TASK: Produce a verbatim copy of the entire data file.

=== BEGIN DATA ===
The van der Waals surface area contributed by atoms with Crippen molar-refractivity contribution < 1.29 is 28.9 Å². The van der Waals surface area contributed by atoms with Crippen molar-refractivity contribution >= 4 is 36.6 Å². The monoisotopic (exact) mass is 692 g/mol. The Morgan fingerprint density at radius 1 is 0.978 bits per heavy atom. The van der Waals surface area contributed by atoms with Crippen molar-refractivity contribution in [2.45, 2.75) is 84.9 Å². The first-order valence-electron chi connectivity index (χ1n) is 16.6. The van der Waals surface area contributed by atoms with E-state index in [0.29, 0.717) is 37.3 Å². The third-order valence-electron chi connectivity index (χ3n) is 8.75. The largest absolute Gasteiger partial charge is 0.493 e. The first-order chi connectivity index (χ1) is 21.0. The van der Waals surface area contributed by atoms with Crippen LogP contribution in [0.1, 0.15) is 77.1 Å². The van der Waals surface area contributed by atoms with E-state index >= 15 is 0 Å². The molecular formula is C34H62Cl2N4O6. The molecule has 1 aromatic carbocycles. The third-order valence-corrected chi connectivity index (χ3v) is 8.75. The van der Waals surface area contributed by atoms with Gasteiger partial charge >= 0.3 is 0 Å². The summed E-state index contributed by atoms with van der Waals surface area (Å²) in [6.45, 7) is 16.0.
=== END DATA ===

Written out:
The van der Waals surface area contributed by atoms with Crippen molar-refractivity contribution < 1.29 is 28.9 Å². The van der Waals surface area contributed by atoms with Crippen molar-refractivity contribution >= 4 is 36.6 Å². The monoisotopic (exact) mass is 692 g/mol. The Morgan fingerprint density at radius 1 is 0.978 bits per heavy atom. The van der Waals surface area contributed by atoms with Crippen molar-refractivity contribution in [2.45, 2.75) is 84.9 Å². The first-order valence-electron chi connectivity index (χ1n) is 16.6. The van der Waals surface area contributed by atoms with E-state index in [0.29, 0.717) is 37.3 Å². The third-order valence-electron chi connectivity index (χ3n) is 8.75. The largest absolute Gasteiger partial charge is 0.493 e. The first-order chi connectivity index (χ1) is 21.0. The van der Waals surface area contributed by atoms with Crippen LogP contribution in [0.1, 0.15) is 77.1 Å². The van der Waals surface area contributed by atoms with E-state index >= 15 is 0 Å². The molecular formula is C34H62Cl2N4O6. The molecule has 1 aromatic carbocycles. The third-order valence-corrected chi connectivity index (χ3v) is 8.75. The van der Waals surface area contributed by atoms with Gasteiger partial charge >= 0.3 is 0 Å². The summed E-state index contributed by atoms with van der Waals surface area (Å²) in [6.45, 7) is 16.0.